This flexibility extends to how the game plays out. Though the first campaign — a wonderfully dark whodunit set in a moody, futuristic version of Seattle — has a linear narrative, you'll be able to approach situations differently depending on what type of character you've created. A good hacker might be able to get information from a nearby computer, for example, while a more charismatic character might be able to simply talk their way into getting it. There's even a full-on creation mode that lets enterprising players build their own story campaigns.

Crowdfunding may mean that development studios no longer have to worry about the pressure of dealing with a big publisher, but there's a different kind of stress created by an audience that feels very invested in a project, especially when it's a beloved name like Shadowrun. "I can honestly say that this has been the highest pressure game I have ever made," explains Weisman. "The fact that it was funded by the audience made the experience extremely intimate. If we didn’t ship or we didn’t live up to at least most of the expectations, we would not be letting down a publisher or an investor, but the fans who passionately care about Shadowrun. That is real pressure! But it made us better and I think made the game better as well."

The blend of modern accessibility and classic gameplay should satiate the rabid Shadowrun fans who collectively forked out nearly $2 million last year. And for Weisman and Harebrained, the experience with crowdfunding was so positive that they're launching a brand new Kickstarter, though this time it won't have the benefit of a cult name like Shadowrun — instead, it's a new, completely original universe. A crowdfunding campaign for Golem Arcana, a tabletop game that makes use of smartphones and tablets to augment the experience, will be launching next month.

"We have seen that older properties which have an established audience can be well funded on Kickstarter," says Weisman. "We are hopeful that new games and properties can also be funded because we — meaning the industry and the players — need a way for new games and universes to be funded, since publishers rarely will take the risk to do so."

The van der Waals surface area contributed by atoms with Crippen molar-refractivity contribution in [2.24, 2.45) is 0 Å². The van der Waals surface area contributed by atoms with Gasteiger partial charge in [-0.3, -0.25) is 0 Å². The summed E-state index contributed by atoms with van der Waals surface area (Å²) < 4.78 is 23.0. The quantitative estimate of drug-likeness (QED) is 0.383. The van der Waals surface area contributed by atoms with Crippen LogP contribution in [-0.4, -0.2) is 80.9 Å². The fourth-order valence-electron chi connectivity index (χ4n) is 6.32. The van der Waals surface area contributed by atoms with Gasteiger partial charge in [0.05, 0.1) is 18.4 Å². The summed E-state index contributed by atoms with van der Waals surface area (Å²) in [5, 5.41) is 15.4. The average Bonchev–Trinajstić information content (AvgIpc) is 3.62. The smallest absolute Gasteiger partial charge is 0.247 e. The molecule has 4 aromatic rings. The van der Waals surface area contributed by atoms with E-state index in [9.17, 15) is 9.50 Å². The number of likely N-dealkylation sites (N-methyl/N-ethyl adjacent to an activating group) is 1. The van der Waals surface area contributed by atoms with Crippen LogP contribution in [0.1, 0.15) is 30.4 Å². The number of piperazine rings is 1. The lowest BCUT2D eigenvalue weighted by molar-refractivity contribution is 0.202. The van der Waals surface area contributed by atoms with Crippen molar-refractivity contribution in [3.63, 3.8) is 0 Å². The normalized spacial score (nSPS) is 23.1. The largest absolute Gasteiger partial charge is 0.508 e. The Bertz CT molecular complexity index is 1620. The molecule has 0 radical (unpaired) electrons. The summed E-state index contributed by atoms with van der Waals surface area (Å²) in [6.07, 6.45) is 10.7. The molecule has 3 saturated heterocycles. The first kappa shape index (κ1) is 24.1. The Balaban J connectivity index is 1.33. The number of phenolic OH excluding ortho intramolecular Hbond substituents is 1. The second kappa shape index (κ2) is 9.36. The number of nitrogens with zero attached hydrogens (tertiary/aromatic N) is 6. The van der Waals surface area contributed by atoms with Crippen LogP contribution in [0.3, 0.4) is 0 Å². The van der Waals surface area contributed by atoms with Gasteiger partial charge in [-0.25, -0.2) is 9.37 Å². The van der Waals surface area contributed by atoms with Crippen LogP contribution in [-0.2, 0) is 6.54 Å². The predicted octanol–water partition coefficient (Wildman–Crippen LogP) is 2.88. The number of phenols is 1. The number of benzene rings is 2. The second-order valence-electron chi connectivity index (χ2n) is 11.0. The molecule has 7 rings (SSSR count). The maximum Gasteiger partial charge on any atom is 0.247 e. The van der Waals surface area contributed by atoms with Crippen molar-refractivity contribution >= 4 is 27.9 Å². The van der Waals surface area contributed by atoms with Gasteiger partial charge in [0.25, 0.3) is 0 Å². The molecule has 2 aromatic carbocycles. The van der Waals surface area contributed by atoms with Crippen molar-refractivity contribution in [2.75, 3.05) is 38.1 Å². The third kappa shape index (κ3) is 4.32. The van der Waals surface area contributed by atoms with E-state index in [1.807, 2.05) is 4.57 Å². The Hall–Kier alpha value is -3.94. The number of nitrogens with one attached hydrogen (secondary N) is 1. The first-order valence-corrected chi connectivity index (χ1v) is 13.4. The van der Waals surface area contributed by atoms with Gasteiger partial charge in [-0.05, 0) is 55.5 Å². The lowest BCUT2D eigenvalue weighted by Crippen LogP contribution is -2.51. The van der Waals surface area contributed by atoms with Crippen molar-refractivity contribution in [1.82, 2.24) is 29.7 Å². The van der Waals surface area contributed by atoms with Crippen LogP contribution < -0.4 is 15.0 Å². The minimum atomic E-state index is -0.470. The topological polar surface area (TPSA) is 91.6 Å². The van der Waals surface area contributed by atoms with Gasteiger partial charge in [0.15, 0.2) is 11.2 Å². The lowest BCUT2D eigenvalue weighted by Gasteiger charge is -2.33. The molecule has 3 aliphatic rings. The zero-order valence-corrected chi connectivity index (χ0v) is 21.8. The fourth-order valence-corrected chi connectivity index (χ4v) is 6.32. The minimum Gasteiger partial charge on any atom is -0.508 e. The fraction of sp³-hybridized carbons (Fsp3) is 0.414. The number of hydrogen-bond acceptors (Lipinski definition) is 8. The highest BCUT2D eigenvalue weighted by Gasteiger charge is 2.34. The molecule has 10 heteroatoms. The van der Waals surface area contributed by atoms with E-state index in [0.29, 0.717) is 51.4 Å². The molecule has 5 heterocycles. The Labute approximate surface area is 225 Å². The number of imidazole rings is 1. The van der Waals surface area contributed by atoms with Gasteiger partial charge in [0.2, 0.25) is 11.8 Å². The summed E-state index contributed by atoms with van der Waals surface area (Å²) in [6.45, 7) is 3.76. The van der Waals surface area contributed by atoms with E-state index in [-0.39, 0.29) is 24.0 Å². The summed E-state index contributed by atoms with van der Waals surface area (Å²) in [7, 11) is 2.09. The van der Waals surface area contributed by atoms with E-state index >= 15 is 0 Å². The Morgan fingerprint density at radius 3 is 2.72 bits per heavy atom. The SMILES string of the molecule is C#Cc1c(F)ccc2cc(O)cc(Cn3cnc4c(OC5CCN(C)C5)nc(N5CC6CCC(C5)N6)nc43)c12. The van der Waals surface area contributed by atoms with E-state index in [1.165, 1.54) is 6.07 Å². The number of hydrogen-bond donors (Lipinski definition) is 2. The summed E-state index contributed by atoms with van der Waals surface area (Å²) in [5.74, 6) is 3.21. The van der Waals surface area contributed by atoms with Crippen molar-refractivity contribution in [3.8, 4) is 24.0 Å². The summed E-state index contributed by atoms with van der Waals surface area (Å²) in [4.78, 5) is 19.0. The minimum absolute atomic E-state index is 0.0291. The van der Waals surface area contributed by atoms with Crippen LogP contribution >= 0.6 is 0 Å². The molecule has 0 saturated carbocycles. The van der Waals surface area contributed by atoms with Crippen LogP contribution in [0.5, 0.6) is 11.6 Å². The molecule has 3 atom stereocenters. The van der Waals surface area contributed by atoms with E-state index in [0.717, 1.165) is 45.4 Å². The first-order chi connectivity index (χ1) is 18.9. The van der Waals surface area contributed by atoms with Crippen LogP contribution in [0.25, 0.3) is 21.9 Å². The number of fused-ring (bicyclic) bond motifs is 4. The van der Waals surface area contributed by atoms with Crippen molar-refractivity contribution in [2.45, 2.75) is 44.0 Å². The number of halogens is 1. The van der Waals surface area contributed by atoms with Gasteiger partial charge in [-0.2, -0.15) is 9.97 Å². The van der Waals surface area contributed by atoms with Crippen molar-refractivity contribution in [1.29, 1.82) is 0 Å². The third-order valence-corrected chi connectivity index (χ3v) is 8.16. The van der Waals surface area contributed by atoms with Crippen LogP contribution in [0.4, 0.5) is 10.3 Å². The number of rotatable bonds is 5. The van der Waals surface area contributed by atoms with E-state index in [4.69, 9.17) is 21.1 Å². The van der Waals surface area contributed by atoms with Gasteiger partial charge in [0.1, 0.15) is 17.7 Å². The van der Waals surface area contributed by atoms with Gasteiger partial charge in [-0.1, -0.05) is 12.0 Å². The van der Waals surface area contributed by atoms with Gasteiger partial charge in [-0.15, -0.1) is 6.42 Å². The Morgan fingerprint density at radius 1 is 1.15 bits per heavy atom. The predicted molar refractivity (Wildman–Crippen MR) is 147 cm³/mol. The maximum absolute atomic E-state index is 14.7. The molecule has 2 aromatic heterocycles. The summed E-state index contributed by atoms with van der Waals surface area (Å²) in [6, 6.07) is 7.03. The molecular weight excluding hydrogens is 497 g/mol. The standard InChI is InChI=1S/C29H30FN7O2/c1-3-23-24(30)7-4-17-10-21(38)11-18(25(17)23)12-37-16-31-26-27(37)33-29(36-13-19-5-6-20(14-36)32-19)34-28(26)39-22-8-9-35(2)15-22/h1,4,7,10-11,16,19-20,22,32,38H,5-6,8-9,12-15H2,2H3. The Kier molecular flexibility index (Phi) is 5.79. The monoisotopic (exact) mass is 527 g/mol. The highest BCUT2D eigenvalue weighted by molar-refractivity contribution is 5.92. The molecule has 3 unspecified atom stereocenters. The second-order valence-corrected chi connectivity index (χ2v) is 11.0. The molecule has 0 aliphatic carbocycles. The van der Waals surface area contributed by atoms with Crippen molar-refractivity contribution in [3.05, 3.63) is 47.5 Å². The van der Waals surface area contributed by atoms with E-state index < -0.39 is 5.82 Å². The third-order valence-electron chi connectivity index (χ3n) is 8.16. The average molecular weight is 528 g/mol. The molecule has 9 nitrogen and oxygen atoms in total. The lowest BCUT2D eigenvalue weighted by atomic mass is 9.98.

So, the first of the big budget Kickstarted games is here and the developers seem to have done a decent job. I'm glad they realized that they were given 1.8 million specifically so they wouldn't make any major changes to the original formula.
“There are a lot of killers. We’ve got a lot of killers. What, do you think our country’s so innocent? Take a look at what we’ve done, too.” - Donald J. Trump, President of the USA
User avatar
YMix
 
Posts: 4346
Joined: Mon Dec 12, 2011 4:53 am
Location: Department of Congruity - Report any outliers here

Re: Computer Games

Postby YMix » Mon Jul 29, 2013 7:03 pm

Eve players stage giant online space battle

One of the largest video game space battles ever seen has taken place in the Eve Online game.

For five hours on 28 July about 4,000 players took part in the epic battle between two of the game's biggest alliances.

The two sides were fighting for control of resources within several of the game's solar systems.

Time was slowed down in the virtual universe to help servers cope with the huge numbers of players and ships.

The battle pitted spaceships belonging to CFC against those from the Test Alliance in a region of space known as 6VDT. It ended in victory for CFC.

Eve Online is a detailed space simulation that sees players fly spaceships through thousands of virtual star systems, seeking resources they can use to prosper.

The resources can be found on planets and in asteroid fields or acquired through piracy or other underhand means.

Ships vary in size from small trading vessels to giant capital ships.

Erlendur Thorsteinsson, one of Eve Online's developers, confirmed in a tweet that the battle was the biggest ever seen in the game.

At its peak the battle involved 4,070 pilots and their ships.

Game time was slowed to 10% of normal to lighten the load on servers working out who was shooting at whom.

The pivotal moment in the battle took place two hours in, when CFC sent in a large fleet of capital ships - the most powerful in the game.